Households having difficulty understanding what the Bank of Japan is trying to communicate rose to their highest level in almost four years, a survey by the central bank shows.
Some 61.9 percent of households said they were unclear on what message the BOJ was trying to send to the general public, according to a quarterly survey released Wednesday in Tokyo. The figure was the highest since September 2008. Respondents in the survey, conducted from May 10 to June 5, weren’t asked to elaborate on what aspects they found hard to understand.
The finding is an indication of the BOJ’s failure to clearly communicate its policies since Gov. Masaaki Shirakawa and his Policy Board unveiled a 1 percent inflation goal in February to enhance transparency, economist Hideo Kumano said.
Households have been mired in more than a decade of deflation and need a clearer explanation of how monetary policy can help reverse that trend, he said.
“The BOJ has failed to improve its communication with the market and households,” said Kumano, chief economist at Dai-ichi Life Research Institute and an ex-BOJ official. “The bank has to do more to make ordinary people understand what it is doing.”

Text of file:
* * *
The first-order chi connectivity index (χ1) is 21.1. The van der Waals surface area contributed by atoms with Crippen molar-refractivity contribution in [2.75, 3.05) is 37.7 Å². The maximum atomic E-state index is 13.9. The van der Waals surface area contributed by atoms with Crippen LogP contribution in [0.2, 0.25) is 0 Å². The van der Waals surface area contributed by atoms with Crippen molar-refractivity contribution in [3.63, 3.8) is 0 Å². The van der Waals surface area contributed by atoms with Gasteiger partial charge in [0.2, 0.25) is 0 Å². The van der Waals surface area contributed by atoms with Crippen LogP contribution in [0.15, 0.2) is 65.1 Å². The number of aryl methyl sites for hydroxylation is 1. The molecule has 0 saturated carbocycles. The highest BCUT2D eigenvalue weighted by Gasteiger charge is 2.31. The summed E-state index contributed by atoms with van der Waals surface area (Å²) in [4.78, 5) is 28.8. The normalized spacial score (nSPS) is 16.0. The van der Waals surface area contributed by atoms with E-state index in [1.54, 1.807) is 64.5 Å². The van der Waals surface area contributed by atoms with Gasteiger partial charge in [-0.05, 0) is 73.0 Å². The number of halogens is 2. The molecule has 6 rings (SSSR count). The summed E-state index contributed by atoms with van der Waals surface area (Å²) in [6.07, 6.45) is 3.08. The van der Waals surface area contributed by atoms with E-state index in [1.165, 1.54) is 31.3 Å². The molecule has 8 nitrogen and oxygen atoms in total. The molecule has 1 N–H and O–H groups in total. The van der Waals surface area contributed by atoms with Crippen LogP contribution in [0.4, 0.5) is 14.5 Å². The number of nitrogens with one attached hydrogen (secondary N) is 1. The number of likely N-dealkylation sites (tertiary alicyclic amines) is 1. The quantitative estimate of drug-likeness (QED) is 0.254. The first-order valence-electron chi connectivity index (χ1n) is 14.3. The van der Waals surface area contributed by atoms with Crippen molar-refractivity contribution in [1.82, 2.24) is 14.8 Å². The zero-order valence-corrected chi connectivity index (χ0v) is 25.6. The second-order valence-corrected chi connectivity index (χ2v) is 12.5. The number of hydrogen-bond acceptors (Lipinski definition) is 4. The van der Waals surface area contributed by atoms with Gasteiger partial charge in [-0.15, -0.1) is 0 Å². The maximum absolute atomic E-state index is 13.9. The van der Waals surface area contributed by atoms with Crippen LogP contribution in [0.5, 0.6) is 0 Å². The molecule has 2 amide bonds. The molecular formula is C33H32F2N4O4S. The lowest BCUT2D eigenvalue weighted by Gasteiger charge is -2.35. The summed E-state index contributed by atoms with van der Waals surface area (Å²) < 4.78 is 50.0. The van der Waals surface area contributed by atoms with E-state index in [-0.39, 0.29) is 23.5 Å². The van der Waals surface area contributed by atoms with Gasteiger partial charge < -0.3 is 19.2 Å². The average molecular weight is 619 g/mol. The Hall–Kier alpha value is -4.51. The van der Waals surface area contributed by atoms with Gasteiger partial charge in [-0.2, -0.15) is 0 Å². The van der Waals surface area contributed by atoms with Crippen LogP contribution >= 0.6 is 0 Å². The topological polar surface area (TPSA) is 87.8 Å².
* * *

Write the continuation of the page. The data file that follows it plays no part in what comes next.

For example, the BOJ confused investors by removing its commitment to “powerful monetary easing” from a May policy statement and reinstating it in June with no explanation, he said.
When the BOJ unveiled a ¥10 trillion expansion in purchases of Japanese government bonds on April 27, the impact was diminished because the BOJ predicted it would soon achieve its inflation goal, Credit Suisse economist Hiromichi Shirakawa said.